Successfully creating multiple hydraulic fractures in horizontal wells is critical for unconventional gas production economically. When multiple hydraulic fractures propagate simultaneously, each open fracture exerts additional stresses on the adjacent fractures, which is often named as stress-shadow effect. Stress-shadow effect has significant influence on the local stress field in the surrounding rock, which will influence the geometry of hydraulic fractures. With the framework of partition of unity for discontinuity modelling, this paper developed a high-order Generalized Finite Element Method (high-order GFEM) to investigate the propagation of three dimensional (3D) non-planar fractures including hydraulic fractures without re-meshing. In this paper, this high-order GFEM is developed to investigate the behavior of hydraulic fractures. The present method can be regarded as a development of the FE-Shepard-based GEEM and mesh-free method for discontinuity modelling. Compared to the FE-Shepardbased GFEM, the salient feature of this method is to construct high-order global approximation without generation of extra unknowns. In the first numerical test, this high-order GFEM is validated by an existing experiment. In the second numerical tests, this high-order GFEM is used to investigate the influence of stress-shadow effects and confirming stress.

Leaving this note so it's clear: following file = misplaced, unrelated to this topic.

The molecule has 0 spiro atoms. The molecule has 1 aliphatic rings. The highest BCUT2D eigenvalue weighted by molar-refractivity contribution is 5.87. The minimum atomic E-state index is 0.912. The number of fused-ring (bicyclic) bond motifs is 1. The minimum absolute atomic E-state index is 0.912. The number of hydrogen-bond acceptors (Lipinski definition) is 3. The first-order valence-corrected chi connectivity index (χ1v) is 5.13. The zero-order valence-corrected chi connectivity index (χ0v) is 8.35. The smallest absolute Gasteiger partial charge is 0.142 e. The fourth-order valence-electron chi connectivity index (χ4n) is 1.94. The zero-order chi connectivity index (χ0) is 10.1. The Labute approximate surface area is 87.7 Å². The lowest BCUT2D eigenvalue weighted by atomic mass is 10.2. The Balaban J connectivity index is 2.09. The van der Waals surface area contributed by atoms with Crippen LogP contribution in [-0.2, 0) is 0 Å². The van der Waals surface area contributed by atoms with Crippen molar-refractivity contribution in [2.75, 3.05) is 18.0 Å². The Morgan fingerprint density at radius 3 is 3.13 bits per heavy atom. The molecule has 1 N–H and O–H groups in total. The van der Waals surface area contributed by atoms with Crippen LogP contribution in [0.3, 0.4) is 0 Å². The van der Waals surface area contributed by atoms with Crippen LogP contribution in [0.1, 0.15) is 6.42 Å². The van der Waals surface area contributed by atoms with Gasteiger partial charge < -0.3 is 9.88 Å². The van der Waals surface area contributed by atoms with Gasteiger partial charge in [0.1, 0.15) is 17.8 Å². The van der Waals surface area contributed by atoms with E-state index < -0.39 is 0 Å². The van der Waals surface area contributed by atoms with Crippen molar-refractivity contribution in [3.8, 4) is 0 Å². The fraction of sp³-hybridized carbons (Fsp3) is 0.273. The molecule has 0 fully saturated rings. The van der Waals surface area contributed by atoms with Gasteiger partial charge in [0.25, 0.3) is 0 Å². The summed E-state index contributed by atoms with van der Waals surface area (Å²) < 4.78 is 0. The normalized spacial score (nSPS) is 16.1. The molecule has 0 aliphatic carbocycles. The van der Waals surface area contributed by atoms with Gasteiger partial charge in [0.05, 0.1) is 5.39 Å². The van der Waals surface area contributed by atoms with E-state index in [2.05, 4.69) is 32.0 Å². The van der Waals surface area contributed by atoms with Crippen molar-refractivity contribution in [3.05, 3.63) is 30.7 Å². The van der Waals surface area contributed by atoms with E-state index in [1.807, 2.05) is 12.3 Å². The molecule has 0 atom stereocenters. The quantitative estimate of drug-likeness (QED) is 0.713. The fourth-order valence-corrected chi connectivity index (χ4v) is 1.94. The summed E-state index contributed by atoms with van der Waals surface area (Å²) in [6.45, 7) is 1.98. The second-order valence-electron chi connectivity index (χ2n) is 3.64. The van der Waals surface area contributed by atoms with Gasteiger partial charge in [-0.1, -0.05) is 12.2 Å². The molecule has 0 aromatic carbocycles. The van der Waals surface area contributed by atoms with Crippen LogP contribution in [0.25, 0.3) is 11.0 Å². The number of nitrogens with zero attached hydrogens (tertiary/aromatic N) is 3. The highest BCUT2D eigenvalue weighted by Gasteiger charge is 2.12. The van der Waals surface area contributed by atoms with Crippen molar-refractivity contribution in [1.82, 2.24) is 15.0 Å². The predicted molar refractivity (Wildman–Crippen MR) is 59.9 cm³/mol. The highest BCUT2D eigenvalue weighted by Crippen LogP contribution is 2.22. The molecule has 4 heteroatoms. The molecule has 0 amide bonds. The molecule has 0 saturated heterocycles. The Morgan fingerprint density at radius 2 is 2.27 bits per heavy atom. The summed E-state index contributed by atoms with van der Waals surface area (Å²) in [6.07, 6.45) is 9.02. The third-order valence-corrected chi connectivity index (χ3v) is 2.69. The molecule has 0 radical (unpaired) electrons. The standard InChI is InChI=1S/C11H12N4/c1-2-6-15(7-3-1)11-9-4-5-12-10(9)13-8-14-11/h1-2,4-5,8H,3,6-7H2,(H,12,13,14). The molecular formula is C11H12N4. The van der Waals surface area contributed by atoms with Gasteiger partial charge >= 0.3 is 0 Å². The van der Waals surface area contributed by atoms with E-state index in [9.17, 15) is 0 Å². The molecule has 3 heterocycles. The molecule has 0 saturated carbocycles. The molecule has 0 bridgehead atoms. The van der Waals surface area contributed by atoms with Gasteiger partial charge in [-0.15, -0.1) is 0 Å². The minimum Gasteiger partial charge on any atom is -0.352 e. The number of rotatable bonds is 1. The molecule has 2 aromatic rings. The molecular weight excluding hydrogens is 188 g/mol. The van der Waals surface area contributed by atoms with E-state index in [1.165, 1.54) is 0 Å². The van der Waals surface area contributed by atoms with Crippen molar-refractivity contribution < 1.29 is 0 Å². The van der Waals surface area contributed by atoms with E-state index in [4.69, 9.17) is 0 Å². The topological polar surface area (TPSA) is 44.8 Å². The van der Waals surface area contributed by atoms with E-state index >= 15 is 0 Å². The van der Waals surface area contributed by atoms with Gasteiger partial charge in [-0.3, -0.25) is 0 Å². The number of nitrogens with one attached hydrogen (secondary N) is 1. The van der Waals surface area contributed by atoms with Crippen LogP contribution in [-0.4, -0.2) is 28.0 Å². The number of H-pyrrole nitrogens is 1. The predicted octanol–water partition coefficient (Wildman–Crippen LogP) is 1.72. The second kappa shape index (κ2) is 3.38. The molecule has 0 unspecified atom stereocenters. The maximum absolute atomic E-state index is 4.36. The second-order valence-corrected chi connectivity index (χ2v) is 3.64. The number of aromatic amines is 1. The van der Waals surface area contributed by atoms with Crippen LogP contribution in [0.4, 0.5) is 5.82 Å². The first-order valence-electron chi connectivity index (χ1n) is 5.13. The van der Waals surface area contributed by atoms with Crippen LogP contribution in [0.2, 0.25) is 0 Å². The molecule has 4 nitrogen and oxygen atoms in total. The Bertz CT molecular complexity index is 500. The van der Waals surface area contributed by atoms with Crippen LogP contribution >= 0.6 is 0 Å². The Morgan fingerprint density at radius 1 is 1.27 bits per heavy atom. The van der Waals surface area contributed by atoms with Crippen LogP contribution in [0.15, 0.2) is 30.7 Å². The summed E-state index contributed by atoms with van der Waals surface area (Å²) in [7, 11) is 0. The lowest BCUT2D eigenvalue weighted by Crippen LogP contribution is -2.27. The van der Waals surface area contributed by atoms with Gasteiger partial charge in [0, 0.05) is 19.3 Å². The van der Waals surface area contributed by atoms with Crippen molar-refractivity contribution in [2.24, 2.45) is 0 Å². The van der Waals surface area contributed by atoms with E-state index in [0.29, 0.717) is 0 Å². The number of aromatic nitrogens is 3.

Shale gas/oil production has played a critical role in meeting US energy demands. Handling the development of hydraulic fractures is critical for enhancing gas/oil production and reducing the risk of reservoir treatment. It is already known that in-situ stress has significant impact on the geometry of fracture development. Therefore, realistic three dimensional (3D) non-planar fracturing simulation is critical to the design and optimization of reservoir treatment. With the development of computer science, numerical methods have become one of the most effective approaches to understand the evolution of fractures, because it offers a physically consistent and numerically accurate way to model the underground large-scale geometric discontinuities.

Finite Element Method (FEM) (Zienkiewicz and Taylor, 2000; Tang et al., 2013, Paluszny et al., 2013) is the most widely used numerical approach in engineering and have been utilized for 3D fracture propagation last several decades. However, finite element meshes and fracture surfaces are required to be coincident which will significantly increase the difficulty of simulation. If fracture propagation is taken into account, the mesh sizes are required to be updated in each step and the difficulty associated to mesh generation is furtherly increased. In addition, the meshes are required to be more refined in the vicinity of fracture tips than in the remainder of the model, in order to obtain sufficiently accurate solution for the fracture analysis (Moes et al., 2014).

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